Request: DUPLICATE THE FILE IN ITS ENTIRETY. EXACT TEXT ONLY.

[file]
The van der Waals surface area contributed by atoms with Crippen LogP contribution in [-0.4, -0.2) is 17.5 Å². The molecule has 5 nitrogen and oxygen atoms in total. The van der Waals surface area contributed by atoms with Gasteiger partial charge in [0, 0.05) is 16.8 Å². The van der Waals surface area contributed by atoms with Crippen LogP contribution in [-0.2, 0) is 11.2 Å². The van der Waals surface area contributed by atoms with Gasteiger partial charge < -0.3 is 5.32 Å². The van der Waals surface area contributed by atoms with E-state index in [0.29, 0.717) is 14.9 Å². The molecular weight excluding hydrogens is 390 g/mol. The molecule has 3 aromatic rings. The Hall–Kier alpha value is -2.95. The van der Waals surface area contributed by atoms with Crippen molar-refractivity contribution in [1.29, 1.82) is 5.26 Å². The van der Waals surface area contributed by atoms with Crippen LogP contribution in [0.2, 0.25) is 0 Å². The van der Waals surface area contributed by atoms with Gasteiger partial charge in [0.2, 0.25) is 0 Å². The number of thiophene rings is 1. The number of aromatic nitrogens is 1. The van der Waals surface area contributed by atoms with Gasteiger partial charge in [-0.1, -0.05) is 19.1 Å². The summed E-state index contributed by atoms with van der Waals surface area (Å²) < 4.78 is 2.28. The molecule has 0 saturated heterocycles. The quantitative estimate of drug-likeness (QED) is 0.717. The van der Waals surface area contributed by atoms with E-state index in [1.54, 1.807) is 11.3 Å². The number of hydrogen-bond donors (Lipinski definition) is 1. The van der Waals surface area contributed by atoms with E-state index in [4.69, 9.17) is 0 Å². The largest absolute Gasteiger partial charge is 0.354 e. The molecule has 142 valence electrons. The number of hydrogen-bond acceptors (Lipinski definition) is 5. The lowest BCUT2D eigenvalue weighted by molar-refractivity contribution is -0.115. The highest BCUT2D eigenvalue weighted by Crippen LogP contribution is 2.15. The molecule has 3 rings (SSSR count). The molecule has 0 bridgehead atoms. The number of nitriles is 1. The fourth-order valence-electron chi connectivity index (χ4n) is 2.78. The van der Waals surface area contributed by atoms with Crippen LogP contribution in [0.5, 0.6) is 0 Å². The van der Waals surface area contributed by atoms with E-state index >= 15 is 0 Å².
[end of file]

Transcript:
The van der Waals surface area contributed by atoms with Crippen LogP contribution in [-0.4, -0.2) is 17.5 Å². The molecule has 5 nitrogen and oxygen atoms in total. The van der Waals surface area contributed by atoms with Gasteiger partial charge in [0, 0.05) is 16.8 Å². The van der Waals surface area contributed by atoms with Crippen LogP contribution in [-0.2, 0) is 11.2 Å². The van der Waals surface area contributed by atoms with Gasteiger partial charge < -0.3 is 5.32 Å². The van der Waals surface area contributed by atoms with E-state index in [0.29, 0.717) is 14.9 Å². The molecular weight excluding hydrogens is 390 g/mol. The molecule has 3 aromatic rings. The Hall–Kier alpha value is -2.95. The van der Waals surface area contributed by atoms with Crippen molar-refractivity contribution in [1.29, 1.82) is 5.26 Å². The van der Waals surface area contributed by atoms with Crippen LogP contribution in [0.2, 0.25) is 0 Å². The van der Waals surface area contributed by atoms with Gasteiger partial charge in [0.2, 0.25) is 0 Å². The number of thiophene rings is 1. The number of aromatic nitrogens is 1. The van der Waals surface area contributed by atoms with Gasteiger partial charge in [-0.1, -0.05) is 19.1 Å². The summed E-state index contributed by atoms with van der Waals surface area (Å²) < 4.78 is 2.28. The molecule has 0 saturated heterocycles. The quantitative estimate of drug-likeness (QED) is 0.717. The van der Waals surface area contributed by atoms with E-state index in [1.54, 1.807) is 11.3 Å². The number of hydrogen-bond donors (Lipinski definition) is 1. The van der Waals surface area contributed by atoms with E-state index in [4.69, 9.17) is 0 Å². The largest absolute Gasteiger partial charge is 0.354 e. The molecule has 142 valence electrons. The number of hydrogen-bond acceptors (Lipinski definition) is 5. The lowest BCUT2D eigenvalue weighted by molar-refractivity contribution is -0.115. The highest BCUT2D eigenvalue weighted by Crippen LogP contribution is 2.15. The molecule has 3 rings (SSSR count). The molecule has 0 bridgehead atoms. The number of nitriles is 1. The fourth-order valence-electron chi connectivity index (χ4n) is 2.78. The van der Waals surface area contributed by atoms with Crippen LogP contribution in [0.5, 0.6) is 0 Å². The van der Waals surface area contributed by atoms with E-state index >= 15 is 0 Å².